Let’s say you’ve got one of these, and you’re dusting off your computer:
As you spray, you’ll notice the can getting cold. You’ve probably noticed this in similar contexts: propane tanks getting cold, helium tanks getting cold, compressed air tanks running pneumatic tools getting cold, etc. It seems that when air escapes from an enclosure, it gets cold. Well, there’s a reason.
Imagine if you will a elementary school gymnasium filled with kids and adults. The principle of the school announces free ice cream in the field outside of the gym and flings the doors open. The kids will of course freak out and run at top speed toward the desert. The adults will follow, but being afraid to look undignified they’ll saunter at a much lower speed. As a result, the rate of effusion of the fast-moving kids is higher than the rate of effusion of the slow-moving adults. As a function of time the number of kids and adults in the gym will decrease, but the ratio of adults to kids will increase. The kids are leaving faster and the thus though there are fewer of both groups, there’s proportionally a lot fewer kids.
So if you have a cylinder full of randomly-moving gas molecules, it stands to reason that the ones that happen to be faster-moving will escape an opening at a greater rate. I’ll prove it in a future post, but it will turn out that if the average kinetic energy of an escaping particle will be 1.333… times greater than the average kinetic energy of the remaining gas. And temperature is effectively just a measure of the average kinetic energy of the molecules in question, so if the average speed of the gas molecules is going down, so is the temperature. Voila! Cold!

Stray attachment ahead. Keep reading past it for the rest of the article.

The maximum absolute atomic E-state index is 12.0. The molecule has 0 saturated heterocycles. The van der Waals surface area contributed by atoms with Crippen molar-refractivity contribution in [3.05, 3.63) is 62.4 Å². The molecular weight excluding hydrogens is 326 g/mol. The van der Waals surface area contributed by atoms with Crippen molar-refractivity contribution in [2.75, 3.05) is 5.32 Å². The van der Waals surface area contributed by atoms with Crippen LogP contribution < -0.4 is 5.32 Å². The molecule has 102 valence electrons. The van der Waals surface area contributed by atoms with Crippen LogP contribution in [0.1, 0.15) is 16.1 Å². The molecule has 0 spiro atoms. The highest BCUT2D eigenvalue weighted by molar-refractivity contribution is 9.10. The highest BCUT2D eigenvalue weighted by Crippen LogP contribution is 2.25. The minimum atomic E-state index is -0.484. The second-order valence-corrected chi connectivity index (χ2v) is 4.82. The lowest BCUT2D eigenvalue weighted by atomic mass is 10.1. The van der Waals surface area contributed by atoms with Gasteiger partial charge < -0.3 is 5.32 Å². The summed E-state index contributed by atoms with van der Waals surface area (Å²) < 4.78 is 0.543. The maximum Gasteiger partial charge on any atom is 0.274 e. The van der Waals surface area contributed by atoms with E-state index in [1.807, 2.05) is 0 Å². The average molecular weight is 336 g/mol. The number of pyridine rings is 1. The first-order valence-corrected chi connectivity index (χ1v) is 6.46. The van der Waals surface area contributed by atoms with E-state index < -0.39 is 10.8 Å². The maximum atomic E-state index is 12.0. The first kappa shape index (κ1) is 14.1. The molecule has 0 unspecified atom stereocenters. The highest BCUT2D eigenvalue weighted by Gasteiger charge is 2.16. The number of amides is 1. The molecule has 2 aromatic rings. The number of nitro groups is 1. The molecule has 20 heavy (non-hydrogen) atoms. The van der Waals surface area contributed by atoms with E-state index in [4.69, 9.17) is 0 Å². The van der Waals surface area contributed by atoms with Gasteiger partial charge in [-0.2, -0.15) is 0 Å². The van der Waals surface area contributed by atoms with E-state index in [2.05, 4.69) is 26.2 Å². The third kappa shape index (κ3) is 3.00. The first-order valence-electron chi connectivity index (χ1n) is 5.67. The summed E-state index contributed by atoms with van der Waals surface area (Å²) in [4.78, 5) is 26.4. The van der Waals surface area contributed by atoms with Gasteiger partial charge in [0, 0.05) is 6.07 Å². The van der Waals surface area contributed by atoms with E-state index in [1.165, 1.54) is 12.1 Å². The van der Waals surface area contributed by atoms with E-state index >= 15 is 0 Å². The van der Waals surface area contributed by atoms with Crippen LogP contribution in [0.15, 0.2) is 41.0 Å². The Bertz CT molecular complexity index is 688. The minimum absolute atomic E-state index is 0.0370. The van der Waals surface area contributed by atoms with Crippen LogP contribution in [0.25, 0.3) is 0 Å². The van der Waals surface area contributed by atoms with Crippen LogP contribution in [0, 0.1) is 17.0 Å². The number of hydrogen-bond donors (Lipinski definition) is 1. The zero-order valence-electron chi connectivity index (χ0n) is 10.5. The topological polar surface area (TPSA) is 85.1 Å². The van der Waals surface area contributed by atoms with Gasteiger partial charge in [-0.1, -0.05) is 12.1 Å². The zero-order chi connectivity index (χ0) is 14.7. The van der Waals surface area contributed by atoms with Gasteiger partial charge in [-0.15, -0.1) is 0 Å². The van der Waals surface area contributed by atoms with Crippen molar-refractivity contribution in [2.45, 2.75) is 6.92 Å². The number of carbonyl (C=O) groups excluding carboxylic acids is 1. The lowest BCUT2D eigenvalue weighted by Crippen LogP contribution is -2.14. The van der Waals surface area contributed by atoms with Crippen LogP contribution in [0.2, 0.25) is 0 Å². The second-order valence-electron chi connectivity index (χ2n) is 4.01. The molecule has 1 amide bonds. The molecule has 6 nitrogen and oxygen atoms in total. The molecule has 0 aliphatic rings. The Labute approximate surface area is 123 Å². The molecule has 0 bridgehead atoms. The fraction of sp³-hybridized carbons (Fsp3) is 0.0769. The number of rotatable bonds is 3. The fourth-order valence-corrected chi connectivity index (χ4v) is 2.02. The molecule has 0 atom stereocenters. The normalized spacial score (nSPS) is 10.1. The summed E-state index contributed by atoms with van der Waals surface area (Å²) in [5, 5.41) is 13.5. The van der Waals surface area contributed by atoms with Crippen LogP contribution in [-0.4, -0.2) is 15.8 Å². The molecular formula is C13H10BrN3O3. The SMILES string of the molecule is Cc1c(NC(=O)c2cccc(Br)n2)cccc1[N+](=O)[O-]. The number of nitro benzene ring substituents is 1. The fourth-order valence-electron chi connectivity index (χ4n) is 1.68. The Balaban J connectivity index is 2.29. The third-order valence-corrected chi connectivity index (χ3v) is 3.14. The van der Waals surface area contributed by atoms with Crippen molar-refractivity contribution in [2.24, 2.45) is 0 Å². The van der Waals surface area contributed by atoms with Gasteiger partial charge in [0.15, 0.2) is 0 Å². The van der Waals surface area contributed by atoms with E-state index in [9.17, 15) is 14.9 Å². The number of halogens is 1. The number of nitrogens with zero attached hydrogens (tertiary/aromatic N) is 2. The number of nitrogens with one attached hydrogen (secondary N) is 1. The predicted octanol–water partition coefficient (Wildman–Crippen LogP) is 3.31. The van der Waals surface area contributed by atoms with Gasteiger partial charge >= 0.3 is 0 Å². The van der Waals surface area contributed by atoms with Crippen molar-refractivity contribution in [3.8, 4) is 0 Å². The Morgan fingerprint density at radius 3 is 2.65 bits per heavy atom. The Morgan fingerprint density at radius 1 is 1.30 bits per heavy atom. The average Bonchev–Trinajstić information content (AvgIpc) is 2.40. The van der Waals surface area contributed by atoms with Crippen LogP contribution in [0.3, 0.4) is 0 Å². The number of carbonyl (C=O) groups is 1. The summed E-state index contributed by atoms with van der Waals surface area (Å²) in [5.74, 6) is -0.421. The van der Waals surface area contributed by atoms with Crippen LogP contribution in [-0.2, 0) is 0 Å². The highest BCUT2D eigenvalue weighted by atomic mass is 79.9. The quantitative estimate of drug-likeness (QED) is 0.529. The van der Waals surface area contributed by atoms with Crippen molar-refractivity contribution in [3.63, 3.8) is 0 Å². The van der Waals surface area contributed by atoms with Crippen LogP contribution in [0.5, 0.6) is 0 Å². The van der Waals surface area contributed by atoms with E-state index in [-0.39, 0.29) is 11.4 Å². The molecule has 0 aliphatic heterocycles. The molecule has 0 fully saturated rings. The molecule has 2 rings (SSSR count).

The situation with the compressed air can is complicated somewhat by the fact that it’s not really just a gas inside. It’s a fast-evaporating liquid, which means there’s a phase transition happening as well. This adds some very difficult math from a formal statistical mechanics perspective, but the overall concept remains essentially similar.
I think it’s pretty cool. *rimshot*